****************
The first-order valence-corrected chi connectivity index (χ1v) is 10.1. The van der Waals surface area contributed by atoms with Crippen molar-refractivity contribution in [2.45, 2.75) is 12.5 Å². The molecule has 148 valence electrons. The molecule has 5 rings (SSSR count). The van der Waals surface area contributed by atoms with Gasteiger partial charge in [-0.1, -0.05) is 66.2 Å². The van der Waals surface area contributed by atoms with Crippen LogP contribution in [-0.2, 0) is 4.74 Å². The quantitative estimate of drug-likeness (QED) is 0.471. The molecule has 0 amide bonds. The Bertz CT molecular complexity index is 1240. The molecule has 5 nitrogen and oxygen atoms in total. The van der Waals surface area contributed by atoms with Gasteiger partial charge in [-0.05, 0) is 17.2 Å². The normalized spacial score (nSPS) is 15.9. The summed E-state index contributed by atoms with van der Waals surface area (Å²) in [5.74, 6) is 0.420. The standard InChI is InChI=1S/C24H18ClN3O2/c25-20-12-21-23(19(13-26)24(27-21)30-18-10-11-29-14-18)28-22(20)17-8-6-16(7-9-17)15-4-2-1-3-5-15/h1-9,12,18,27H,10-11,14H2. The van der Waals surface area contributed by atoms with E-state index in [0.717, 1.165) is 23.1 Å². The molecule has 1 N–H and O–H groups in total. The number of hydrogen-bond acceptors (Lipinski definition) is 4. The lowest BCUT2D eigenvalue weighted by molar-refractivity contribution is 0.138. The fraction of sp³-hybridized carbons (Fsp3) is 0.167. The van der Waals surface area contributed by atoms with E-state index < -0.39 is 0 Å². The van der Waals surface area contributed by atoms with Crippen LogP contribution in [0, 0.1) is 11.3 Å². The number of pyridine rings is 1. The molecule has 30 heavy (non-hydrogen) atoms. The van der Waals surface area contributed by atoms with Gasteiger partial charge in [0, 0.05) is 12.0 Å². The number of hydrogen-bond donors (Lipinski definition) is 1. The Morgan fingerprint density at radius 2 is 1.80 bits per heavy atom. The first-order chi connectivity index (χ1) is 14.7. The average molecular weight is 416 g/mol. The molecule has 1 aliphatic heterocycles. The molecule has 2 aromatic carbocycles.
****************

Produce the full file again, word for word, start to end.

The first-order valence-corrected chi connectivity index (χ1v) is 10.1. The van der Waals surface area contributed by atoms with Crippen molar-refractivity contribution in [2.45, 2.75) is 12.5 Å². The molecule has 148 valence electrons. The molecule has 5 rings (SSSR count). The van der Waals surface area contributed by atoms with Gasteiger partial charge in [-0.1, -0.05) is 66.2 Å². The van der Waals surface area contributed by atoms with Crippen LogP contribution in [-0.2, 0) is 4.74 Å². The quantitative estimate of drug-likeness (QED) is 0.471. The molecule has 0 amide bonds. The Bertz CT molecular complexity index is 1240. The molecule has 5 nitrogen and oxygen atoms in total. The van der Waals surface area contributed by atoms with Gasteiger partial charge in [-0.05, 0) is 17.2 Å². The normalized spacial score (nSPS) is 15.9. The summed E-state index contributed by atoms with van der Waals surface area (Å²) in [5.74, 6) is 0.420. The standard InChI is InChI=1S/C24H18ClN3O2/c25-20-12-21-23(19(13-26)24(27-21)30-18-10-11-29-14-18)28-22(20)17-8-6-16(7-9-17)15-4-2-1-3-5-15/h1-9,12,18,27H,10-11,14H2. The van der Waals surface area contributed by atoms with E-state index in [0.717, 1.165) is 23.1 Å². The molecule has 1 N–H and O–H groups in total. The number of hydrogen-bond acceptors (Lipinski definition) is 4. The lowest BCUT2D eigenvalue weighted by molar-refractivity contribution is 0.138. The fraction of sp³-hybridized carbons (Fsp3) is 0.167. The van der Waals surface area contributed by atoms with E-state index < -0.39 is 0 Å². The van der Waals surface area contributed by atoms with Crippen LogP contribution in [0, 0.1) is 11.3 Å². The number of pyridine rings is 1. The molecule has 30 heavy (non-hydrogen) atoms. The van der Waals surface area contributed by atoms with Gasteiger partial charge in [0, 0.05) is 12.0 Å². The number of hydrogen-bond donors (Lipinski definition) is 1. The Morgan fingerprint density at radius 2 is 1.80 bits per heavy atom. The first-order chi connectivity index (χ1) is 14.7. The average molecular weight is 416 g/mol. The molecule has 1 aliphatic heterocycles. The molecule has 2 aromatic carbocycles.